From her roots in Colorado as an organizer for Colorado NARAL, to her role as Fundraising Practice Manager at Mindshare Interactive Campaigns (now Verilion), to her leadership as Program and Political Director at the Women’s Campaign Forum, Shayna Englin has been on the cutting edge in producing innovative and effective plans, programs, and materials that yield results.
We can do some really cool stuff.
We can inspire people around the world to send us their ideas, and we can tag and organize those ideas and print them as post cards and turn them into video and add some kick-ass audio.
We can say something pithy in 140 characters, reduce it to 110 characters, then get people around the world to repeat it to a bunch of other people interested in 110-character pith.
We can earn, rent, buy, or swap giant email lists so that if even tiny percentages of those email lists do something we ask them to do, we've generated a lot of action.
The scope of the coolness of what we can do has expanded so dramatically since I first started working in progressive politics that it's almost hard to recognize what I used to do as advocacy.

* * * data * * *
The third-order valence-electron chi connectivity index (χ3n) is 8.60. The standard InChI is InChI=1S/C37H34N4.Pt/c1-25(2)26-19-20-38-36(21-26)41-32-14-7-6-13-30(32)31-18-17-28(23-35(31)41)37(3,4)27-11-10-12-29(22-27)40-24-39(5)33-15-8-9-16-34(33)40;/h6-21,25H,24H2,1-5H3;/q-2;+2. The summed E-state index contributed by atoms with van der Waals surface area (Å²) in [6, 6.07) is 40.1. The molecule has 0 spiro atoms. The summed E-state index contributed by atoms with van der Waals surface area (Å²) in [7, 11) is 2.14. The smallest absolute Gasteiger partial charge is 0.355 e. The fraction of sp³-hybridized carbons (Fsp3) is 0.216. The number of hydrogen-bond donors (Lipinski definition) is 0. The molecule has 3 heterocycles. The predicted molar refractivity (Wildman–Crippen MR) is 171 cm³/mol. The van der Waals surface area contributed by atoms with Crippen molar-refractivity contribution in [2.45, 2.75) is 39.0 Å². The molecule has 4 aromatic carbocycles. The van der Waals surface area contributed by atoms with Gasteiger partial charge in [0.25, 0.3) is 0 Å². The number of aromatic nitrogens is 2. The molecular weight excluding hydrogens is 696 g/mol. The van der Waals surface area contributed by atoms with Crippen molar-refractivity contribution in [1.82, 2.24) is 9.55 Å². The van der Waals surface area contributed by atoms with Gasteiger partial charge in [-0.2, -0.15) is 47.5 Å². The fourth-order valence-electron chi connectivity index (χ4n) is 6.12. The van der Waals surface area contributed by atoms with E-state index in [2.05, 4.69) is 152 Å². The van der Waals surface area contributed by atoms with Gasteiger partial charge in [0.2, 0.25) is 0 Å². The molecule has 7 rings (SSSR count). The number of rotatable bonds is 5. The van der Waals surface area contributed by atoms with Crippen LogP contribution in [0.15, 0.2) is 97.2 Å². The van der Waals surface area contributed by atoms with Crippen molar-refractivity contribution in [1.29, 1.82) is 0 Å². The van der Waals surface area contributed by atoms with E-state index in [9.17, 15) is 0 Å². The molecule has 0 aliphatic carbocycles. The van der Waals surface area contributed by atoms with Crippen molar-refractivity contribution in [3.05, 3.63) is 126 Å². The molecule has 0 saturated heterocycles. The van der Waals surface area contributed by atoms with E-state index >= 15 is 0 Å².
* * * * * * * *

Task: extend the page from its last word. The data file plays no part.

Here's what is recognizable from the old days (at least here in the US): we haven't been able translate all that coolness into lasting progressive change on major issues of the day.
From climate change to poverty, education to financial reform, equal rights and even health care reform (I'll take all comers who want to argue that what passed the US Congress is progressive), it's easy to point to creative campaigns with brilliant narratives and super cool tactical execution. It's harder to point to resulting victories in policy or in public perception.
In my professional life, I'm working with clients to answer tough questions about what to do next. If email petitions don't change policy-maker behavior and flickr feeds don't constitute a persuasive argument and viral videos preach to the converted and doorknocks don't translate into iPhone app usage which don't translate to meaningful action... how do we harness capacity for coolness and apply it in ways that make a difference?
In short, my work life is dominated by questions about making advocacy accountable in the wired present - about connecting advocacy to change.
In the Web of Change community we've tackled the question of "slacktivism", we're having wonderful, important conversations about storytelling, the process of strategy, true collaboration, and more. I think we need to also think about how to translate those learnings into advocacy that is connected to power, and ultimately to change.
Super smart members of our community have started to take a hack at this thorny question, and I can't wait to continue the work in just a few short weeks! o get a head start, I recommend: